The widespread use of cloud services means Australian businesses will need to examine their exposure to data sovereignty rules and take into account the implications of the Australian Privacy Act.
Outside of financial services and healthcare organisations, most Australian businesses haven’t needed to grapple with data sovereignty issues (needing to keep data onshore) as well as having the ‘Right to Audit’ embedded within operating procedures. However, that is changing.
Today, almost all businesses will need to start viewing where customer and organisational data resides. More specifically, what’s in the small print of cloud services and whether their provider is transparent.
Superloop's security expert, Andrew Lawrence takes us inside the myriad of issues and challenges posed by data security, privacy, and business continuity. He discusses the key implications of the Australian Privacy Act and how it is tied up with data sovereignty.
Data sovereignty refers to data that is subject to the laws of the country in which the information is located or stored. It is now covered in many countries’ legislation.
One of the key impacts of data sovereignty is in how companies and governments protect and secure their data. It is covered by regulations around data privacy, data storage, data processing, and data transfers across country boundaries.
In Australia, data sovereignty is covered by the Australian Privacy Act (1988), which gave rise to the Australian Privacy Principles (APP). APPs have created rules for handling data sovereignty, and in particular Section 8 of the APP discusses the disclosure of personal data across borders.
Tightening of global data sovereignty laws, such as the introduction of European GDPR, are becoming a key impediment to cloud-based storage of data. As such, businesses will need to fully understand and take into account when storing information that is created in one country but moved to another for processing or analytics.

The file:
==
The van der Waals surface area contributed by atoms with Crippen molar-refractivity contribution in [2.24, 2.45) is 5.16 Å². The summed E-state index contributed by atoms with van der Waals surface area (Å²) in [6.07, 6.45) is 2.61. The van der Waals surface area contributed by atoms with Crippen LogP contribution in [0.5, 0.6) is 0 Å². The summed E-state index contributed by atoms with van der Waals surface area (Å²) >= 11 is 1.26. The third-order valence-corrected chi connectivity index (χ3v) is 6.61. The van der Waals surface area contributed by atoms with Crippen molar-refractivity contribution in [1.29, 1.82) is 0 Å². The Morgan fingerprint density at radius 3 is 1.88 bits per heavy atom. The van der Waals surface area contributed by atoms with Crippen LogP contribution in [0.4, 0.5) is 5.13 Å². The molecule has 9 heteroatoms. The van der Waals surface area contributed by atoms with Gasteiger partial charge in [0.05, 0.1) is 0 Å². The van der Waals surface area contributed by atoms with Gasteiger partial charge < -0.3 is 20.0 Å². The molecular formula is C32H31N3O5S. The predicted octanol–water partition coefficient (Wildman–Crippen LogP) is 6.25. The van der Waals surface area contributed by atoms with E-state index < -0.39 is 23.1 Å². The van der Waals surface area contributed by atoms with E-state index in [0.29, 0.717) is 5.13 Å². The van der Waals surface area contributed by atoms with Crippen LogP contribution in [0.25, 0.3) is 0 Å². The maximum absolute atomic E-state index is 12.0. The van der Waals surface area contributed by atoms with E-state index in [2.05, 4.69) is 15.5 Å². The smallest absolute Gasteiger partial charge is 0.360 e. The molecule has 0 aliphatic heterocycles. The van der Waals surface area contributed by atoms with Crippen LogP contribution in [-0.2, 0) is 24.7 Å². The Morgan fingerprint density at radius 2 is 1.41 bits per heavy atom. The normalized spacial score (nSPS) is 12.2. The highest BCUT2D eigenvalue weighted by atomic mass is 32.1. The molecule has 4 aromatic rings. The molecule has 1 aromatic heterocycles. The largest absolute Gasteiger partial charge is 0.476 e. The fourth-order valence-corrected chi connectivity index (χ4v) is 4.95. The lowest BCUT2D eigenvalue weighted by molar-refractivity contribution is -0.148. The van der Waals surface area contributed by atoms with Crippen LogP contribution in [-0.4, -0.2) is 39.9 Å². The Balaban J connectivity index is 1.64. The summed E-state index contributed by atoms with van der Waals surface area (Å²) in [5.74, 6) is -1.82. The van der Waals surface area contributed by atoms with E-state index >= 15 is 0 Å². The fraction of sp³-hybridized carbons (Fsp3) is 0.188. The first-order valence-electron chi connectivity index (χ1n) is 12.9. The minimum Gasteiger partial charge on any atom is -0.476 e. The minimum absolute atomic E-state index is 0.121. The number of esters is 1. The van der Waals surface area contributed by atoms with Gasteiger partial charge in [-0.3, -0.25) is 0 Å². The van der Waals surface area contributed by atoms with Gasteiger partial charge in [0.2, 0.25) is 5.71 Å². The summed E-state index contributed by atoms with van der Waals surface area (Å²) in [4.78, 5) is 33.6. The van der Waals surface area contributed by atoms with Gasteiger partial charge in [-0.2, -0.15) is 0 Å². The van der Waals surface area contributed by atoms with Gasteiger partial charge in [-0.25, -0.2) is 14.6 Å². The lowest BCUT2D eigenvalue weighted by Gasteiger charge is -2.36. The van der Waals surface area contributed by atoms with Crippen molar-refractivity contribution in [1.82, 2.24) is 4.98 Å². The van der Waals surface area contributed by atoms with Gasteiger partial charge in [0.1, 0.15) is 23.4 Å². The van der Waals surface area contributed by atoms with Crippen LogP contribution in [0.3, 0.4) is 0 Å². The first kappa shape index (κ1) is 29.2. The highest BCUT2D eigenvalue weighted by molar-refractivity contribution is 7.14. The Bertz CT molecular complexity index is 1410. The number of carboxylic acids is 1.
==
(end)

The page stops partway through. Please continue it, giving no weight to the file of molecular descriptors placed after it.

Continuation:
Australia’s legislation surrounding data, security, privacy and mandatory breach reporting have undergone changes in the last two years, so it’s important to understand whether you are still up to date. Changes to the APP in March 2015 highlighted the particular importance of APP Chapter 8 – cross-border disclosure of personal information.
“Before an APP entity discloses personal information to an overseas recipient, the entity must take reasonable steps to ensure that the overseas recipient does not breach the APPs in relation to the information.” ~ APP C8
Cloud services have delivered organisations value and choice. But these new laws have moved the goalposts – data sovereignty is now front-and-centre for businesses worldwide.
It used to be only tightly regulated industries, such as financial services and healthcare, who needed to be concerned with deep evaluations of which cloud providers they selected (if any). Now everyone needs to be aware of how it will impact their business or risk facing huge fines for data breaches.
Businesses using cloud providers now need to be clear on exactly where their data is stored. Some providers have chosen to locate data centres overseas due to lower costs, and their customers have undoubtedly benefited from these lowered overheads. But, will these same providers now guarantee that the data residing in their services can be held to the standards the regulations require? And can you be sure that you can meet your future compliance burden?
Many organisations are now starting to ask their cloud providers to create something to store and protect their data locally. Or, they are looking for new providers with these options already in place.
Once again, the physical location of data is vital. Make sure your business is aware.
*This post was originally published on 1 May, 2018 and has been updated and refreshed on 31 March 2021.
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